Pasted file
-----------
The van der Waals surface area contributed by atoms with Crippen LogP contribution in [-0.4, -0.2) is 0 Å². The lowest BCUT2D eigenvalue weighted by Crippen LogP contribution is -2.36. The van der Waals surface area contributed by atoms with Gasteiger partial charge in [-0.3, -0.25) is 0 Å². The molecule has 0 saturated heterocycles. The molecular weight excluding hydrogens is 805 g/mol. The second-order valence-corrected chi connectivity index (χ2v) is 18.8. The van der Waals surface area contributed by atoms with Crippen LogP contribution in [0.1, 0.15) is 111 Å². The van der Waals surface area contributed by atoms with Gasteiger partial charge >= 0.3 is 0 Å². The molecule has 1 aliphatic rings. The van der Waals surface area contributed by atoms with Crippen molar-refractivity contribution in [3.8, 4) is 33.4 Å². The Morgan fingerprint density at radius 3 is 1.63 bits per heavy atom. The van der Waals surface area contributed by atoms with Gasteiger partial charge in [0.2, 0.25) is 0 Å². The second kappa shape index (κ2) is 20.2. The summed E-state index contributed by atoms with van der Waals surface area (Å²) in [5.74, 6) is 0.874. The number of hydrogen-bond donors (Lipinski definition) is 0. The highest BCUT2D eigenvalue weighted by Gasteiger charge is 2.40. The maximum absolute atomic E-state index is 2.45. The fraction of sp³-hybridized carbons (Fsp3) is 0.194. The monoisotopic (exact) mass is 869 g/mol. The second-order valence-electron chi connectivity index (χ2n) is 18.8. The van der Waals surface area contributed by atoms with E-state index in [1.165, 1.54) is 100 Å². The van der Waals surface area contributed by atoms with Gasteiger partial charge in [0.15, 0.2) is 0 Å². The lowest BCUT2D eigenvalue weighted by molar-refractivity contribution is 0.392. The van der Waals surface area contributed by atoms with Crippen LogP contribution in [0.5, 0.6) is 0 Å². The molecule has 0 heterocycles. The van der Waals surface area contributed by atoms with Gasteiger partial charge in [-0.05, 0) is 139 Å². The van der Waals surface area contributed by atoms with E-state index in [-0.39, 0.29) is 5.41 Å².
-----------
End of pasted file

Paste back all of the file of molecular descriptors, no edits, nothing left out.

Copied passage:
The van der Waals surface area contributed by atoms with Crippen LogP contribution in [-0.4, -0.2) is 0 Å². The lowest BCUT2D eigenvalue weighted by Crippen LogP contribution is -2.36. The van der Waals surface area contributed by atoms with Gasteiger partial charge in [-0.3, -0.25) is 0 Å². The molecule has 0 saturated heterocycles. The molecular weight excluding hydrogens is 805 g/mol. The second-order valence-corrected chi connectivity index (χ2v) is 18.8. The van der Waals surface area contributed by atoms with Crippen LogP contribution in [0.1, 0.15) is 111 Å². The van der Waals surface area contributed by atoms with Gasteiger partial charge >= 0.3 is 0 Å². The molecule has 1 aliphatic rings. The van der Waals surface area contributed by atoms with Crippen molar-refractivity contribution in [3.8, 4) is 33.4 Å². The Morgan fingerprint density at radius 3 is 1.63 bits per heavy atom. The van der Waals surface area contributed by atoms with Gasteiger partial charge in [0.2, 0.25) is 0 Å². The second kappa shape index (κ2) is 20.2. The summed E-state index contributed by atoms with van der Waals surface area (Å²) in [5.74, 6) is 0.874. The number of hydrogen-bond donors (Lipinski definition) is 0. The highest BCUT2D eigenvalue weighted by Gasteiger charge is 2.40. The maximum absolute atomic E-state index is 2.45. The fraction of sp³-hybridized carbons (Fsp3) is 0.194. The monoisotopic (exact) mass is 869 g/mol. The second-order valence-electron chi connectivity index (χ2n) is 18.8. The van der Waals surface area contributed by atoms with E-state index in [1.165, 1.54) is 100 Å². The van der Waals surface area contributed by atoms with Gasteiger partial charge in [0.15, 0.2) is 0 Å². The lowest BCUT2D eigenvalue weighted by molar-refractivity contribution is 0.392. The van der Waals surface area contributed by atoms with Crippen LogP contribution in [0.5, 0.6) is 0 Å². The molecule has 0 heterocycles. The van der Waals surface area contributed by atoms with Gasteiger partial charge in [-0.05, 0) is 139 Å². The van der Waals surface area contributed by atoms with E-state index in [-0.39, 0.29) is 5.41 Å².